Google’s services are easily accessible from nearly every OS. Because of this, you probably log into Gmail from plenty of devices: phones, laptops, tablets or TVs. Google keeps a log of all that activity including devices used to access Gmail, the IP address, state, and when the access was granted. Here’s how you can use this information access account activity, identify and (temporarily) protect yourself from any suspicious activity happening in your Gmail account.
I like to think of myself as a Hurricane veteran. Growing up in Miami – hurricane capital of the US – I slept through a lot of hurricanes, including Hurricane Andrew. So, when Hurricane Sandy planned a trip to NYC I rolled my eyes – until I heard that Sandy would bring friends.
After diligently preparing to be without power for at least a week, I waited for Sandy. When it became risky to watch from a window, I turned to the internet. Using a collection of sites and digital tools, I was able to get an amazing bird’s-eye and ground view of Hurricane Sandy. These sites are helpful resources for anyone affected by a storm and for support volunteers looking for ways to help.
For me, these sites were especially useful for staying aware of the state of the NYC and New Jersey after Sandy hit. These tools can and should be used in any emergency whether local, national, or international.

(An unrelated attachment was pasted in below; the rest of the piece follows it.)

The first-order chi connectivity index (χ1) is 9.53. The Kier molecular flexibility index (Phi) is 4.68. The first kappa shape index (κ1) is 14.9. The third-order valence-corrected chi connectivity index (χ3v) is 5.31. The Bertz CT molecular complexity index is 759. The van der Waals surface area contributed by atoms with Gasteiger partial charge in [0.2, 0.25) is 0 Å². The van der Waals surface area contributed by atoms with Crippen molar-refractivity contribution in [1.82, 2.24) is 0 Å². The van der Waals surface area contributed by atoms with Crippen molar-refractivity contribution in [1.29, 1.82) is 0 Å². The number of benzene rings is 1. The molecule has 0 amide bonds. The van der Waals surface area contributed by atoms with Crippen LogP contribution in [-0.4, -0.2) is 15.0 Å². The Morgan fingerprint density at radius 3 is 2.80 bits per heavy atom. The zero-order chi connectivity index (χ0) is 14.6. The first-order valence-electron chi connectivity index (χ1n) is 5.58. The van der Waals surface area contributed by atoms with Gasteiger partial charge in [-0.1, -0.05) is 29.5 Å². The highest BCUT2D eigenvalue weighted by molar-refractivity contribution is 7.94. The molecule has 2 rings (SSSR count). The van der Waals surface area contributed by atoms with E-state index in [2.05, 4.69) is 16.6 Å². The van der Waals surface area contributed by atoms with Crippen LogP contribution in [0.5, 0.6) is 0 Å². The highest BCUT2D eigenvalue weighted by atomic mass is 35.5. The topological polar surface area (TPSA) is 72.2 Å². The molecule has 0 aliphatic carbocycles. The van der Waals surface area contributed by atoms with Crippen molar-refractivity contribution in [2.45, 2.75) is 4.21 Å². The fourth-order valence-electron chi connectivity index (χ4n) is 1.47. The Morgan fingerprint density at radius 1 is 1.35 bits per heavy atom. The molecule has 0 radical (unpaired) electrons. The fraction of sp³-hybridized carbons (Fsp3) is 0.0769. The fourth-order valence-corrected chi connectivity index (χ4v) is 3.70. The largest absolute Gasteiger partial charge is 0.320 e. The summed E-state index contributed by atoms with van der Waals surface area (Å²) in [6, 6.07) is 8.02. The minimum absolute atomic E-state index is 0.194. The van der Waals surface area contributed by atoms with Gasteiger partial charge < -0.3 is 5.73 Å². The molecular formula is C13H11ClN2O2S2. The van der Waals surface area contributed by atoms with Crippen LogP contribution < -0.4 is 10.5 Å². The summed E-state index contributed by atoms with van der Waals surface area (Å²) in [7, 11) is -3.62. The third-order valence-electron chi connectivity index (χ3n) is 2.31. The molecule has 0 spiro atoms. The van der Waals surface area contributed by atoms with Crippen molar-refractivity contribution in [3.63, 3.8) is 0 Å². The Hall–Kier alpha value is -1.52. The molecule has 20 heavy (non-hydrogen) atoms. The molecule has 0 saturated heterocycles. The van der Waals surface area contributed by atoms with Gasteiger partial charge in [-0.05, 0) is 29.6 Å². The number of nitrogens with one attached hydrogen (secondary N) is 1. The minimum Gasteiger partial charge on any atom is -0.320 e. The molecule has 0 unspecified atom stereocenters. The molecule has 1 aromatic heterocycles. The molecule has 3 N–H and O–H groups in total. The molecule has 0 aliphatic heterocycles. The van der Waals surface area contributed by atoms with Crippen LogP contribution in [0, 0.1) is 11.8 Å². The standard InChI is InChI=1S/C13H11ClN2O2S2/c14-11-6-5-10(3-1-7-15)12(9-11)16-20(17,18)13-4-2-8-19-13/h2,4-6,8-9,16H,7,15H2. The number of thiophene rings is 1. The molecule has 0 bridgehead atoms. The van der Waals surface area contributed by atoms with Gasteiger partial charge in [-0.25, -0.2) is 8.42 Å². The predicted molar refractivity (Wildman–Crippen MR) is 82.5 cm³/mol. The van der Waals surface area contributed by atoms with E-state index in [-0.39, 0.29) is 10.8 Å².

Today, Google released a major update to Google Reader, its popular online RSS reader. Google Reader shed its old skin and received the new Google design just like Gmail, Google Docs, and Google Calendar.
In addition to the facelift, Google Reader is now sports a shiny new Google+ button. But this new button comes with a high price for longtime Google Reader users. While the new design may take some getting used to, integration with Google+ is something that many cried for since the launch of Google+. Did Google get it right or should you prepare to find another RSS reader?
Today, Google addressed what’s coming to the Android platform this year. The biggest announcement out of their live-streamed press conference is Android 3.0 aka Honeycomb, the tablet optimized-version of Android. While consumers and developers can expect a lot from this update, the biggest news is the new web version of the Android Market.